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The Spanish padres were not trained as engineers or architects or carpenters. They had no certain sources of a supply of building materials from beyond the California coast. They had to find materials around them to use in building. The building material most readily available to them was the soil under their feet.

The California soil used to make adobe bricks and tiles was a clay type of soil that hardened when heated or dried. This made it possible to construct permanent buildings with bricks that were made mostly of dirt. Making adobe bricks was one of the first crafts that the Native Californians learned at the mission.

Hundreds of adobe bricks were needed to construct each mission building. Many people worked at the task. The first step was to prepare the clay mixture. If the soil was dry, it had to be pounded to a smooth powder. The soil was combined with dry manure, straw, and water in a wide, shallow pit in the ground. The mission workers used their bare feet to mix the clay, tramping around in the pit until the mixture was the right consistency for pouring into the molds.

The molds for making adobe bricks were wooden frames (like boxes with no bottoms). One worker shoveled in the wet clay mixture, while another patted it into the corners of the mold and smoothed the top. Then the mold was lifted carefully from the newly-formed brick, and was filled with more adobe clay to make another brick. The molds were washed often to keep the adobe mixture from sticking.

Filling and removing the mold was a task that required special skill. The men who could do this task well were respected by the other workers. One report states that nine men could make 360 adobe bricks in a day.

After the adobe bricks were molded, they were left in the sun for several days to begin drying. When they were partially dry, they were turned up on one edge, so they would dry more completely. The workers placed the bricks in rows, in a zigzag pattern that kept the bricks from toppling over while they were drying. If the weather was dry, the bricks would be ready to use in about ten days. It took almost a full year, however, for the adobe bricks to become completely dry. This meant that they were used in building long before they were totally dry.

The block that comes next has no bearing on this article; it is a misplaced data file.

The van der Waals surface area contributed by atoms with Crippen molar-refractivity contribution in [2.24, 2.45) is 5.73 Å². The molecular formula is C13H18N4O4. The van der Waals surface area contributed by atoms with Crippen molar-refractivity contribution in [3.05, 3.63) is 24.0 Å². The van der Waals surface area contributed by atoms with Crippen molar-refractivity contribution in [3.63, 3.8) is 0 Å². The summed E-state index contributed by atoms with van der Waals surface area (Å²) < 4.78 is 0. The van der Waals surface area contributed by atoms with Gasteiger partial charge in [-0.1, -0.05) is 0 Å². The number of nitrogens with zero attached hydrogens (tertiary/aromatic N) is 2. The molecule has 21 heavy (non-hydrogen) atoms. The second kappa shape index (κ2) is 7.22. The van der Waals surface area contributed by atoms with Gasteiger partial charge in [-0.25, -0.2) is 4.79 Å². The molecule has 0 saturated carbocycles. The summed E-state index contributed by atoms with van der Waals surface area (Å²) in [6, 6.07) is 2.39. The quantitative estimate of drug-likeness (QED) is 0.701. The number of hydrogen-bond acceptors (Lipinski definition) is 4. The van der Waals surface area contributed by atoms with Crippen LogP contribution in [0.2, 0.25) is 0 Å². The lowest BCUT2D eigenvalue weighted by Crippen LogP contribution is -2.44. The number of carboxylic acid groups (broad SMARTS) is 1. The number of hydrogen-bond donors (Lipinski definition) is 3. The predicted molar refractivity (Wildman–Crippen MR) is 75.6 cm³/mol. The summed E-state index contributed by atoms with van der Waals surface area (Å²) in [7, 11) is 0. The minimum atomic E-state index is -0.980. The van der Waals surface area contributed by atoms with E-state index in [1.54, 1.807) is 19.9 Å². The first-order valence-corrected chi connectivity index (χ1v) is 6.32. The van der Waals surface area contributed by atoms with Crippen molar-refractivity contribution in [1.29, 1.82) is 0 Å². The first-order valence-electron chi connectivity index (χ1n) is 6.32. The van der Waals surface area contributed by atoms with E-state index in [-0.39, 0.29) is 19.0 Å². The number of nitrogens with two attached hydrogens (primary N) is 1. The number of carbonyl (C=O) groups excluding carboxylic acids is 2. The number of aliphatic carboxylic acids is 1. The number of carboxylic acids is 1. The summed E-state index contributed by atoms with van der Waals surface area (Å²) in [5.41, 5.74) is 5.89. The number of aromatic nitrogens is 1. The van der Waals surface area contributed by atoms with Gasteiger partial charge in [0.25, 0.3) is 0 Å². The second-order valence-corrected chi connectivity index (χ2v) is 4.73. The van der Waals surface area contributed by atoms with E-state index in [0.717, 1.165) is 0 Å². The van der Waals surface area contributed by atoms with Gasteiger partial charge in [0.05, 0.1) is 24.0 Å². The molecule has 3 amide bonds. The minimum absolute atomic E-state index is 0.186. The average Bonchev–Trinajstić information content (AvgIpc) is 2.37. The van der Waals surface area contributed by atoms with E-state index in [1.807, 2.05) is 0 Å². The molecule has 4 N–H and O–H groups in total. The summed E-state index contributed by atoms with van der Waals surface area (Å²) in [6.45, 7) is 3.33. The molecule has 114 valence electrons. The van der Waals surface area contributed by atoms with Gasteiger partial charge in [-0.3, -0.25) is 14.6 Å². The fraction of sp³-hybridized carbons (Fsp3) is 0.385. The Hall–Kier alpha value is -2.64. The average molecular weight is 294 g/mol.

The use of sun-dried adobe bricks to construct the mission buildings made it necessary to make the walls of the buildings low. The bricks were too heavy to stack them up very high. Also, the walls had to be made very thick to hold the weight of the bricks. Since these adobe bricks would dissolve if they got wet, the roofs of the buildings had to extend out over the walls, to keep the rain from hitting the bricks.

The size and quality of the adobe bricks differed from mission to mission, depending on the type of soil available. The most common size was about 12 inches wide, 20 to 22 inches long, and 4 inches thick. The bricks each weighed about 60 pounds. Sometimes specially-shaped bricks were formed to be used at the edges of doors and windows.

When these adobe bricks were ready to be used to make a building, they were cemented together with more sticky adobe mud, or with lime mortar. The workers used handmade wooden trowels to spread the sticky mud or lime mortar between the bricks.

Lime mortar was made from limestone and seashells, heated in a very hot kiln (brick oven) until they became soft. When water was added to the softened seashells and limestone, the mixture could be used to hold the adobe bricks together. A similar mixture of limestone, water, and sand was sometimes used as a plaster to spread over the adobe walls. The limestone plaster helped to protect the adobe bricks from the rain.

The roofs of the earliest mission buildings were made of thatch (dried reeds). These roofs caught fire very easily. When the padres began to use tiles for the roofing material, the mission buildings were much safer. This use of tile roofs was an important development, not only to enable the missions to prosper, but also because it set a trend in California architecture. Similar tiles had been used for roofs in Spain.

Roofing tiles, called tejas, were made from the same materials as the adobe bricks. A flat rectangle of clay was formed. It was then carefully placed over the round piece of a log which had been sanded so the clay wouldn’t stick to the wood. Some stories tell that the roof tiles were molded over the legs of the Indian workers, but other sources say that is just a legend.

After the clay was molded into the curved shape, it was dried in the sun for several days. Then the tile was baked in a kiln for many days. The baking at a high temperature caused the adobe clay to turn red.

Mission San Luis Obispo has been credited with the development of roofing tiles. Father Serra’s diaries, however, say that the first roofing tiles were made at Mission San Antonio de Padua. Mission San Luis Obispo then perfected the process. They made the tiles in large quantities and supplied them to other nearby missions. At San Luis Obispo, horses were kept walking in circles to mix the adobe clay with their hooves.

Some mission buildings had tiles on the floor. These floor tiles, called ladrillos, were made from a thicker mixture of adobe clay, straw, and water. They were molded in much the same manner as the adobe bricks, partially dried in the sun, and then baked in kilns to make them hard.

Adobe tiles were also used as water pipes at many missions, to carry the water from a river or stream to the mission compound, or to the fields for irrigation.

Pottery bowls and pots were made at the missions, though not in great quantities. Clay pots were not commonly made by the California Indians, who instead made excellent baskets which served their needs for storing food. However, in later years some missions had pottery wheels for making bowls.

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